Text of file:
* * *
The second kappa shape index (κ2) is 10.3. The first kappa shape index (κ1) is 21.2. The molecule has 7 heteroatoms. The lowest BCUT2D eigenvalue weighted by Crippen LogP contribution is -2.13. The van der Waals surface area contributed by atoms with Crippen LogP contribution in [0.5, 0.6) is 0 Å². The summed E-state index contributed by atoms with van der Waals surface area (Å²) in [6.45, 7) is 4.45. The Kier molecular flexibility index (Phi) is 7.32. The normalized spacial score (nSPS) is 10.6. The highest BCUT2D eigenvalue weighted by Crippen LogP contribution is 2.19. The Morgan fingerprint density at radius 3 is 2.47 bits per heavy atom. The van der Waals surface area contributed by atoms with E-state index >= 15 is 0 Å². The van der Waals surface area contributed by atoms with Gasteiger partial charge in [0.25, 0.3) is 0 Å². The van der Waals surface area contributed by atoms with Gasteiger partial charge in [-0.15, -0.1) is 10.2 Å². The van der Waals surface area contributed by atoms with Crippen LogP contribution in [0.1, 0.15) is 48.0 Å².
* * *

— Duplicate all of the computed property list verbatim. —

The second kappa shape index (κ2) is 10.3. The first kappa shape index (κ1) is 21.2. The molecule has 7 heteroatoms. The lowest BCUT2D eigenvalue weighted by Crippen LogP contribution is -2.13. The van der Waals surface area contributed by atoms with Crippen LogP contribution in [0.5, 0.6) is 0 Å². The summed E-state index contributed by atoms with van der Waals surface area (Å²) in [6.45, 7) is 4.45. The Kier molecular flexibility index (Phi) is 7.32. The normalized spacial score (nSPS) is 10.6. The highest BCUT2D eigenvalue weighted by Crippen LogP contribution is 2.19. The Morgan fingerprint density at radius 3 is 2.47 bits per heavy atom. The van der Waals surface area contributed by atoms with E-state index >= 15 is 0 Å². The van der Waals surface area contributed by atoms with Gasteiger partial charge in [0.25, 0.3) is 0 Å². The van der Waals surface area contributed by atoms with Gasteiger partial charge in [-0.15, -0.1) is 10.2 Å². The van der Waals surface area contributed by atoms with Crippen LogP contribution in [0.1, 0.15) is 48.0 Å².